But mostly, the movie is just silly. Near the base of "Black Fuji", an illegal dumping ground where trash, chemical waste, and inconvenient corpses are disposed of, is a small fire extinguisher factory where Fujio (Tadanobu Asano) and Mitsuo (Sho Aikawa) practice jujitsu when they should be working. While disposing of the body of a manager who discovered their goofing off - these things happen - they witness the bodies buried within Black Fuji coming back to life (all the microbes and toxic waste must have mutated or something) and decide to high-tail it north to Russia, where they'll practice their jujitsu and maybe come back when their fighting skills are so good they can defeat the entire zombie population. They pick up Yoko (Erika Okuda) when they stop to raid a convenience store for supplies, but don't actually get out of Tokyo before the zombie hordes drive them off a bridge. Flash forward five years, and the rich have cordoned off a section of the city and send slaves to battle zombies in the arena as the Romans once sent Christians against lions. They don't like watching Fujio, though - with his jujitsu, the zombies are finished off too fast!

As you might imagine, Tokyo Zombie more closely resembles Shaun of the Dead than Dawn of the Dead. Where Shaun was a romantic comedy at its heart, Tokyo Zombie is basically a buddy movie. Fujio and Mitsuo are a pair of genial slackers who would be quite content if life consisted of noting more than hanging out together and practicing their moves, and in a way, the dead rising gives them an excuse to do so. They bicker, of course - Mitsuo is middle aged and cranky while Fujio is about as smart as a gifted rock - but it's friendly bickering; Yoko will supply the acrimony.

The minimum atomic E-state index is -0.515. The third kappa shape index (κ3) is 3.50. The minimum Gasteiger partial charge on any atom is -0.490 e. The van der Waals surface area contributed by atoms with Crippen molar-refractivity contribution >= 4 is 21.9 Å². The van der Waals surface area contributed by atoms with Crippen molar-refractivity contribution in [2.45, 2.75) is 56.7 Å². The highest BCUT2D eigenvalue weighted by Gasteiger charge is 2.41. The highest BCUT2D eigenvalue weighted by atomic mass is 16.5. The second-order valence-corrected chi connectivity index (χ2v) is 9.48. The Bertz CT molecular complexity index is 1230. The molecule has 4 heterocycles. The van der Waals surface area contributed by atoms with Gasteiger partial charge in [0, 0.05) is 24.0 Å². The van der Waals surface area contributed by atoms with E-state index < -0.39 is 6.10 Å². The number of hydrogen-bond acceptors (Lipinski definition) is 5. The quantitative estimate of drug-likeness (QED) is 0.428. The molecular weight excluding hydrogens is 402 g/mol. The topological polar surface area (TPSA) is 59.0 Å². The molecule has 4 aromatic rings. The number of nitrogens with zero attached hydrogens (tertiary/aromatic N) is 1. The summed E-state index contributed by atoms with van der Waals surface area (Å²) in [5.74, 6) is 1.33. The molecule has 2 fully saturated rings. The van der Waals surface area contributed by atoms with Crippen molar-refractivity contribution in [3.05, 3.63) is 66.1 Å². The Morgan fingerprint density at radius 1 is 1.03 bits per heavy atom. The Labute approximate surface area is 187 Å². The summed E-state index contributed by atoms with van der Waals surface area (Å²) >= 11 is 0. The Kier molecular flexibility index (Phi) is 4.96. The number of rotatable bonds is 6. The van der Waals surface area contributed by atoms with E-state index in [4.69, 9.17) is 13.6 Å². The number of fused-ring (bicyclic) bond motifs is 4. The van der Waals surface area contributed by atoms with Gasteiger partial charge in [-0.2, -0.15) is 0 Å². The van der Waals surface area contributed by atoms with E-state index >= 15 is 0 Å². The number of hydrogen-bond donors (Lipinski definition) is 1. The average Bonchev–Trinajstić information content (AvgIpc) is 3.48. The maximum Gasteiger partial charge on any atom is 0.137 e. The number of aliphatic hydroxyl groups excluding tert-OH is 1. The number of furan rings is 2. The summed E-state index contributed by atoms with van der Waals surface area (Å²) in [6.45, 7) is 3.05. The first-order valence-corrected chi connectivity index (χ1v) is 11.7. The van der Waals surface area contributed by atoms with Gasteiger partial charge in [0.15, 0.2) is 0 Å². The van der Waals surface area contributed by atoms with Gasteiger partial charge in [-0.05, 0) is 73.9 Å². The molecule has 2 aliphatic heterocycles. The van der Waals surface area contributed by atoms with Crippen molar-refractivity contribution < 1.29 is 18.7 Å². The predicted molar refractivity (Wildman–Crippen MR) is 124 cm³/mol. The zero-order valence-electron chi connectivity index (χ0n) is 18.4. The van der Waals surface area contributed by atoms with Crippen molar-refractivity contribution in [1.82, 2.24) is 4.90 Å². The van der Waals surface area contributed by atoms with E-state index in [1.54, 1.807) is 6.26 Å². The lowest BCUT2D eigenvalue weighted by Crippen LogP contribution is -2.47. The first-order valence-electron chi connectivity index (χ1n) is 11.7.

Read the rest at HBS.

SARS Wars (Khun krabii hiiroh)

* * * ¼ (out of four)
Seen 11 July 2006 at Théâtre Hall Concordia (Fantasia Festival 2006)

SARS was a major health scare a couple years ago, but the panic seems to have died down a little, to be replaced by worry over avian influenza. This seems unreasonable to me; as much as I'm sure bird flu is to be taken seriously even if you are not a bird, does it have the potential to kick off a full-scale zombie epidemic the way SARS apparently does? I doubt it.